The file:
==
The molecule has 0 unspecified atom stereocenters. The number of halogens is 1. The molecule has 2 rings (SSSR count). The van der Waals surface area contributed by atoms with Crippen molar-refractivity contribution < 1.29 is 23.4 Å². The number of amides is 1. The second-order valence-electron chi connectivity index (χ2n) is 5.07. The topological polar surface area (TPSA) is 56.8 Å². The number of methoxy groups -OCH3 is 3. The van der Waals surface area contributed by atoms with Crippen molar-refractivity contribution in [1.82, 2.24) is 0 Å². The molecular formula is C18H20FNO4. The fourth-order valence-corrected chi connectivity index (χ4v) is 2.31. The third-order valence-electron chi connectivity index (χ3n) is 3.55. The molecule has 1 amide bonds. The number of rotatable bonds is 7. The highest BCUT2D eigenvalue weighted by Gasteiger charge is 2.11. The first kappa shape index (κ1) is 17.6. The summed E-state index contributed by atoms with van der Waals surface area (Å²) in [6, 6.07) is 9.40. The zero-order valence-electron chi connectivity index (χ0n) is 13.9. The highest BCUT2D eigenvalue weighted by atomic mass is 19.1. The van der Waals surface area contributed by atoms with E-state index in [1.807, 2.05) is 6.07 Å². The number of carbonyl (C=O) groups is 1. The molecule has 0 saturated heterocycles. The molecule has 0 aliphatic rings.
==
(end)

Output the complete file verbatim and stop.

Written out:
The molecule has 0 unspecified atom stereocenters. The number of halogens is 1. The molecule has 2 rings (SSSR count). The van der Waals surface area contributed by atoms with Crippen molar-refractivity contribution < 1.29 is 23.4 Å². The number of amides is 1. The second-order valence-electron chi connectivity index (χ2n) is 5.07. The topological polar surface area (TPSA) is 56.8 Å². The number of methoxy groups -OCH3 is 3. The van der Waals surface area contributed by atoms with Crippen molar-refractivity contribution in [1.82, 2.24) is 0 Å². The molecular formula is C18H20FNO4. The fourth-order valence-corrected chi connectivity index (χ4v) is 2.31. The third-order valence-electron chi connectivity index (χ3n) is 3.55. The molecule has 1 amide bonds. The number of rotatable bonds is 7. The highest BCUT2D eigenvalue weighted by Gasteiger charge is 2.11. The first kappa shape index (κ1) is 17.6. The summed E-state index contributed by atoms with van der Waals surface area (Å²) in [6, 6.07) is 9.40. The zero-order valence-electron chi connectivity index (χ0n) is 13.9. The highest BCUT2D eigenvalue weighted by atomic mass is 19.1. The van der Waals surface area contributed by atoms with E-state index in [1.807, 2.05) is 6.07 Å². The number of carbonyl (C=O) groups is 1. The molecule has 0 saturated heterocycles. The molecule has 0 aliphatic rings.